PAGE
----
The Telegraph
Wednesday , August 6 , 2014
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Cameron minister quits over Gaza
British PM regrets Warsi’s resignation

London, Aug. 5: Sayeeda Warsi, the only Muslim woman in David Cameron’s government, resigned today as senior foreign office minister after condemning Britain’s pro-Israel policy in Gaza as “morally indefensible”.

Her unexpected departure immediately triggered consternation across party lines.

There is no doubt that Israel’s military campaign, which has resulted in the deaths of 1,800 Palestinians, a high proportion of them women and children, as against 67 Israelis, mostly soldiers, is causing much anguish in the British population as a whole.

Warsi sounded a warning that the war in West Asia could cause “radicalisation” among the 2.6 million strong Muslim population in Britain, a reference to home grown terrorists.

Some prominent Muslims have already expressed their dissent. For example, the England cricketer Moeen Ali, who is of Pakistani origin, made a political point during the third Test against India by displaying “Save Gaza” and “Free Palestine” wristbands, while the mayor of Tower Hamlets, Lutfur Rahman, a Bangladeshi, has flown the Palestinian flag from his town hall and issued a defiant tweet to publicise the event.

Some would say that Warsi jumped before she was pushed. Cameron might not have retained her were he to win the general election next May. Whether she has helped or hindered her career by “playing the Muslim card” remains to be seen.Warsi, 43, born in Dewsbury, Yorkshire, into a family of Pakistani immigrants, wrote: “Early evidence from the Home Office and others shows that the fallout of the current conflict and the potential for the crisis in Gaza and our response to it becoming a basis for radicalisation could have consequences for us for years to come.”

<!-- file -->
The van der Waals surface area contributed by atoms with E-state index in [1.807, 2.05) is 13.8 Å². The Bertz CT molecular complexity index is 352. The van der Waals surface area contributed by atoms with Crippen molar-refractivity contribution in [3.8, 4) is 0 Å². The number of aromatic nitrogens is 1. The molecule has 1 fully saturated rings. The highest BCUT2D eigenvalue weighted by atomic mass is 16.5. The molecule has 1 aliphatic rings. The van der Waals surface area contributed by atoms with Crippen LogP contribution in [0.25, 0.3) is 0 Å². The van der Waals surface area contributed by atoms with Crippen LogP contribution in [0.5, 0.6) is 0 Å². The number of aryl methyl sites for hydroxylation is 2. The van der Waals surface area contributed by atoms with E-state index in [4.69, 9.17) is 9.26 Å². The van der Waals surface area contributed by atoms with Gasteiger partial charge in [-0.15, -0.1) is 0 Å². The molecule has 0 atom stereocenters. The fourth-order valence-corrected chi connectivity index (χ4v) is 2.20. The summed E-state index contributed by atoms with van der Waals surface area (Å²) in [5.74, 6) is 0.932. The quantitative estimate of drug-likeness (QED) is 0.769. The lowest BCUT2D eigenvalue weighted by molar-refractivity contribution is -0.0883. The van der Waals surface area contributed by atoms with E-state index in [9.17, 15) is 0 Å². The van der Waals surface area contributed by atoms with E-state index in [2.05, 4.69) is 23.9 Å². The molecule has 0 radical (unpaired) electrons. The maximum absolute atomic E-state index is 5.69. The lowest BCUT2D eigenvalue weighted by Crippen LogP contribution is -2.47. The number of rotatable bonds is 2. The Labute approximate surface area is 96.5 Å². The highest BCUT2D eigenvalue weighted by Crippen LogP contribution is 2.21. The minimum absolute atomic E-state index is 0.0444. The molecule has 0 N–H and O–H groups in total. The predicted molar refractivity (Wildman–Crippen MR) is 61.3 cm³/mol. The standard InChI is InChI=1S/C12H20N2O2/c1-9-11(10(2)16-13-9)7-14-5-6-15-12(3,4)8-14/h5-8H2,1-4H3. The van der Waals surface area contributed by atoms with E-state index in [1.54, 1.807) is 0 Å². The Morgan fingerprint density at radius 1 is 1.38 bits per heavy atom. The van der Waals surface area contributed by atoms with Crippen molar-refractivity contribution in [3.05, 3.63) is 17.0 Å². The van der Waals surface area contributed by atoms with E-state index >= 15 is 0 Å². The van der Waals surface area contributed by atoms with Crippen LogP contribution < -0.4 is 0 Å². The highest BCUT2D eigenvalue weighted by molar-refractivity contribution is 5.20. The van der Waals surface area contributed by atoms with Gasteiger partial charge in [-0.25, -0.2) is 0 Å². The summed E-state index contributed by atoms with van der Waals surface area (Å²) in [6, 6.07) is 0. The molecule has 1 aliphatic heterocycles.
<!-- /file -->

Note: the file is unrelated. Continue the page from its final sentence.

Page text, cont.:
In her strongly-worded resignation letter, sent to the Prime Minister, on a day he was on holiday with his family in Portugal, Warsi said: “My view has been that our policy in relation to the West Asian peace process generally but more recently our approach and language during the current crisis in Gaza is morally indefensible, is not in Britain’s national interest and will have a long term detrimental impact on our reputation internationally and domestically.”

She added that she had “learnt the art of reconciling passion and idealism with pragmatism and realism, but I always said that long after life in politics I must be able to live with myself for the decisions I took or the decisions I supported. By staying in government at this time I do not feel I can be sure of that. It is therefore with regret that I am writing to resign.”

In his reply, Cameron expressed “regret” that they had been unable to speak before her resignation. “I understand your strength of feeling on the current crisis in the Middle East — the situation in Gaza is intolerable. Of course, we believe that Israel has the right to defend itself. But we have consistently made clear our grave concerns about the heavy toll of civilian casualties and have called on Israel to exercise restraint.”

Foreign secretary Philip Hammond said: “I do find it rather surprising that she has chosen now, this particular moment, to take this step when, in fact, we are now at long last seeing some relief.”

Cameron made Warsi party co-chairman, sent her to the House of Lords and gave her a seat in cabinet when he became Prime Minister in 2010. He was happy when Warsi demonstrated how much the Tory party was changing by wearing salwar kameez at high profile political events. Her broad Yorkshire accent was a change, too, from the sound of the Tory toffs.